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    Well, I have a few points to make on the article:

    1. He says it will generate competition, however my understanding of the NBN is that it requires the existing networks to be decommisioned. It may actually lead to problems with the ACCC and it likely to lead to less competition!

    2. So, in the bolded bit he has said that the prices will be highly competitive and it will also offer services at a uniform national price. Isn't this just a little contradictory?

    3. If it is going to offer a uniform national price (ie same for bush as for cities), then one of two things need to happen a) the cities subsidise the bush which will drive up their pricing or b) the government subidises the bush, meaning there won't be any return for them.

    4. Labor has constantly banged on about remote diagnosis of medical problems. I still haven't seen one doctor come out and say that is a good thing, and we certainly don't know what the insurance companies think of this (they could flat our refuse to cover it).

    5. He notes that Australia has some of the most expensive broadband in the world, however everything that I have heard regarding rumours of the high speed pricing is that it will be more than the current broadband costs. How can he therefore even make this point?
  14. Scotty David Codey (61)

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    http://www.theaustralian.com.au/aus...tasmania-pricing/story-e6frgakx-1225877087315

    16% of 200,000 homes is around 32,000 estimated to take up the high speed broadband. At a cost of $700,000,000 that works out to be just under $22,000 per user.

    At a time where Australia has a significant deficit, is it really a good idea to spend that sort of money on a relatively small % of the population?
  15. The_Brown_Hornet Michael Lynagh (62)

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    I'm a member of Whirpool and you ought to see the amount of passionate defence of the NBN from the membership. I understand their desire to have the best tech possible, but there is a disconnect on the sheer size of the budget. Anyone who criticises it is branded a Liberal Party voting troglodyte.
  16. I like to watch Simon Poidevin (60)

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    I agree with you brother, it is fucking madness. great for a headline,but a huge waste of $$.
    Of the 16% of homes in tas quoted above,how many are actually happy with the speed of the network now, and don't require an upgrade?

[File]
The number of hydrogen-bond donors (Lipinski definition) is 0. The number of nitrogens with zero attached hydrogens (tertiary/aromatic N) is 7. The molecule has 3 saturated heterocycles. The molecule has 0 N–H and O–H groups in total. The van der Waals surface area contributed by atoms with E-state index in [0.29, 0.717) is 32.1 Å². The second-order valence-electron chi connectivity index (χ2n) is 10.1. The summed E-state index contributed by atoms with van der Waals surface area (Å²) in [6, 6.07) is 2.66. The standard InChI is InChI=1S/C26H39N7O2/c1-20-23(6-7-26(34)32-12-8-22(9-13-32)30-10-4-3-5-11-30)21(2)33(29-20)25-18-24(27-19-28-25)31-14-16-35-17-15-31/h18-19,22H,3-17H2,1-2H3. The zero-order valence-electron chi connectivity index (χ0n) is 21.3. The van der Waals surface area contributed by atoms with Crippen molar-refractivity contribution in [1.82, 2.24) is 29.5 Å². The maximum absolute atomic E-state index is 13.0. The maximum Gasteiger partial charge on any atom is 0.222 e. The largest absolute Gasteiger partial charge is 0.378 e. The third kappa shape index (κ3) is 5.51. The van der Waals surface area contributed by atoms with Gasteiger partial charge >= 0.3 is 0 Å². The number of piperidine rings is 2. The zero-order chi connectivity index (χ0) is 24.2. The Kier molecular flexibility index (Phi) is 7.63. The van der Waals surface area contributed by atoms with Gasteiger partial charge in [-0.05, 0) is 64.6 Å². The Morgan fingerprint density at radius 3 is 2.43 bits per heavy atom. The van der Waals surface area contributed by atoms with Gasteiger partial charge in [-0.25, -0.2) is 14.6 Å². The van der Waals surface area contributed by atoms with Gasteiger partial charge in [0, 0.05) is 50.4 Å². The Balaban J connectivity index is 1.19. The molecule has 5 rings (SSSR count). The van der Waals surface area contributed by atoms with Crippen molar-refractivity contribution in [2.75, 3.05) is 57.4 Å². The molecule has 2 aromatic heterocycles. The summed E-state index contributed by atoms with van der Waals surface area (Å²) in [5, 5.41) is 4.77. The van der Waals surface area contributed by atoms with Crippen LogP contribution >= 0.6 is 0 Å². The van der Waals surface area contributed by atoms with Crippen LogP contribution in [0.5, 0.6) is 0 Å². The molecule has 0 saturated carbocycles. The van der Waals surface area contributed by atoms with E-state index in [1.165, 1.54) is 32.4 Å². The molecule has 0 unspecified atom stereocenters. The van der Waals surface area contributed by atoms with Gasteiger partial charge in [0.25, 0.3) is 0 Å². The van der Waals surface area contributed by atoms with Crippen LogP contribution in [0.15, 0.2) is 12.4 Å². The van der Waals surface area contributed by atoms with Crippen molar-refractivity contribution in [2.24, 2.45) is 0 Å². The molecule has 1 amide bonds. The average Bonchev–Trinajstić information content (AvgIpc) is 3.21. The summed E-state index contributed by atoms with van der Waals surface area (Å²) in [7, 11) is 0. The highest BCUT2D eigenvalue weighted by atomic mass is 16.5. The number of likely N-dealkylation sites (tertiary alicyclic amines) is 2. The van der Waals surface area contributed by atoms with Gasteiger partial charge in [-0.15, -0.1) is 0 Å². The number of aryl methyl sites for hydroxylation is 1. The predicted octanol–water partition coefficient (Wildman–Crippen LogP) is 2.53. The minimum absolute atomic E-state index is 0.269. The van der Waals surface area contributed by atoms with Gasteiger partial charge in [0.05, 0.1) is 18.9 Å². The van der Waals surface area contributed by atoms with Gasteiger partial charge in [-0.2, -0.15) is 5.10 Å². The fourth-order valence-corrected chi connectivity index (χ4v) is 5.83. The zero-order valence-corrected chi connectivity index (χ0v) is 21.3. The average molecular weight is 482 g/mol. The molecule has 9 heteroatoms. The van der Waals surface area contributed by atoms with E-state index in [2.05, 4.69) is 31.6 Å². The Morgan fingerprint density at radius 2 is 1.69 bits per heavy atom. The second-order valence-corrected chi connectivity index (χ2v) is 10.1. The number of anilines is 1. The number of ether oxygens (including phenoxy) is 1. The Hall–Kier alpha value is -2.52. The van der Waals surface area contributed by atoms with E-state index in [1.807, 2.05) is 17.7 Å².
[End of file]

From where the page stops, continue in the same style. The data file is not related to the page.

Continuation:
Technology is great, and is great PR for the government, but it is not guaranteed to be cost effective.
    I know of several schools that have dispensed with students using laptops in class, as it appears there are too many distractions for the kids.
    apparently most have a facebook tab open at all time, etc etc.they have moved back to textbooks in most classes
    .not exactly great bang for our buck with the Gov laptop rollout.
  17. Scotty David Codey (61)

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    Interesting article on a (first) speech made in parliament by new LNP member Jane Prentice who has some experience in this area. Along with Turnbull, this is about the most sense I have seen in regards to the government's planned NBN. The more I read about the NBN to more I am convinced that this government is reckless, stubborn and will ultimately damage this country.

    http://www.businessspectator.com.au...ave-had-pd20100930-9RSN5?OpenDocument&src=kgb
  18. Scotty David Codey (61)

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    Sorry, I also wanted to mention they are extremely arrogant in wanting to force this massive spend on taxpayers, without thoroughly explaining the reasoning, or thoroughly convincing the public.

    It parallels the proposed ETS and then the proposed mining tax, where they were intent on treating us like idiots by not explaining the detail. It signifies to me one of two things:

    1. Extreme arrogance
    2. Realisation they have actually stuffed these things up but are too stubborn to admit it

    Either way we should expect more from our government than we are getting.
  19. Scotty David Codey (61)

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  20. The_Brown_Hornet Michael Lynagh (62)